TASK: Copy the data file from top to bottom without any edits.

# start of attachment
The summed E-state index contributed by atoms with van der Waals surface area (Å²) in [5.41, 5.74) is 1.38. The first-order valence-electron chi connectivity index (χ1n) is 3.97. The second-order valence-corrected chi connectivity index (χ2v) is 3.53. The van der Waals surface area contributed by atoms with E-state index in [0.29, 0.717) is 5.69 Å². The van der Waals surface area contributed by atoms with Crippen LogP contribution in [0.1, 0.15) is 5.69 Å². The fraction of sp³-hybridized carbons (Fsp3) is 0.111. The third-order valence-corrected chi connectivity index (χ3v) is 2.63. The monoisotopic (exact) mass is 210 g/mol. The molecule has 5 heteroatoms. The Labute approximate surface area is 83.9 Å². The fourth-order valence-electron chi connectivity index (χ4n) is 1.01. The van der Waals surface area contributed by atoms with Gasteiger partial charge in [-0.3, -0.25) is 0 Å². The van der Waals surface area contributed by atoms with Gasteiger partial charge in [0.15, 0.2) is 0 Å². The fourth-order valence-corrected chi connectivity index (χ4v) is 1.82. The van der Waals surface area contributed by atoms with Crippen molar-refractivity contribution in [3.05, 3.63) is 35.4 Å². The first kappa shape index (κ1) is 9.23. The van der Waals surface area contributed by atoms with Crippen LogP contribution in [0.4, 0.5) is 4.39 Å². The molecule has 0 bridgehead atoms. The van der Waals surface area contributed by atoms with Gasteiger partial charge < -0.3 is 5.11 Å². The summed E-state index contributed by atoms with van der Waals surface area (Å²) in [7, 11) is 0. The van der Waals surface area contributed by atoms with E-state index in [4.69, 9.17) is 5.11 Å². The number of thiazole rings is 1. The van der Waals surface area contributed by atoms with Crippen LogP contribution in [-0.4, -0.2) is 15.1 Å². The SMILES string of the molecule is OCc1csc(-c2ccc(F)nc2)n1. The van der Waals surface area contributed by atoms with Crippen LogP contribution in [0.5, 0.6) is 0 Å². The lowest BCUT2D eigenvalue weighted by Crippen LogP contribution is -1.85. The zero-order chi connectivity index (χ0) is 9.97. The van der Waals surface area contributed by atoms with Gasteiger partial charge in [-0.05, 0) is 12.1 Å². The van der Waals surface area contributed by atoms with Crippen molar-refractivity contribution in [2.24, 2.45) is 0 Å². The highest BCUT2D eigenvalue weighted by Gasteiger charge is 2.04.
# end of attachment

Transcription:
The summed E-state index contributed by atoms with van der Waals surface area (Å²) in [5.41, 5.74) is 1.38. The first-order valence-electron chi connectivity index (χ1n) is 3.97. The second-order valence-corrected chi connectivity index (χ2v) is 3.53. The van der Waals surface area contributed by atoms with E-state index in [0.29, 0.717) is 5.69 Å². The van der Waals surface area contributed by atoms with Crippen LogP contribution in [0.1, 0.15) is 5.69 Å². The fraction of sp³-hybridized carbons (Fsp3) is 0.111. The third-order valence-corrected chi connectivity index (χ3v) is 2.63. The monoisotopic (exact) mass is 210 g/mol. The molecule has 5 heteroatoms. The Labute approximate surface area is 83.9 Å². The fourth-order valence-electron chi connectivity index (χ4n) is 1.01. The van der Waals surface area contributed by atoms with Gasteiger partial charge in [-0.3, -0.25) is 0 Å². The van der Waals surface area contributed by atoms with Gasteiger partial charge in [0.15, 0.2) is 0 Å². The fourth-order valence-corrected chi connectivity index (χ4v) is 1.82. The van der Waals surface area contributed by atoms with Crippen molar-refractivity contribution in [3.05, 3.63) is 35.4 Å². The first kappa shape index (κ1) is 9.23. The van der Waals surface area contributed by atoms with Crippen LogP contribution in [0.4, 0.5) is 4.39 Å². The molecule has 0 bridgehead atoms. The van der Waals surface area contributed by atoms with Gasteiger partial charge < -0.3 is 5.11 Å². The summed E-state index contributed by atoms with van der Waals surface area (Å²) in [7, 11) is 0. The van der Waals surface area contributed by atoms with E-state index in [4.69, 9.17) is 5.11 Å². The number of thiazole rings is 1. The van der Waals surface area contributed by atoms with Crippen LogP contribution in [-0.4, -0.2) is 15.1 Å². The SMILES string of the molecule is OCc1csc(-c2ccc(F)nc2)n1. The van der Waals surface area contributed by atoms with Crippen LogP contribution in [0.5, 0.6) is 0 Å². The lowest BCUT2D eigenvalue weighted by Crippen LogP contribution is -1.85. The zero-order chi connectivity index (χ0) is 9.97. The van der Waals surface area contributed by atoms with Gasteiger partial charge in [-0.05, 0) is 12.1 Å². The van der Waals surface area contributed by atoms with Crippen molar-refractivity contribution in [2.24, 2.45) is 0 Å². The highest BCUT2D eigenvalue weighted by Gasteiger charge is 2.04.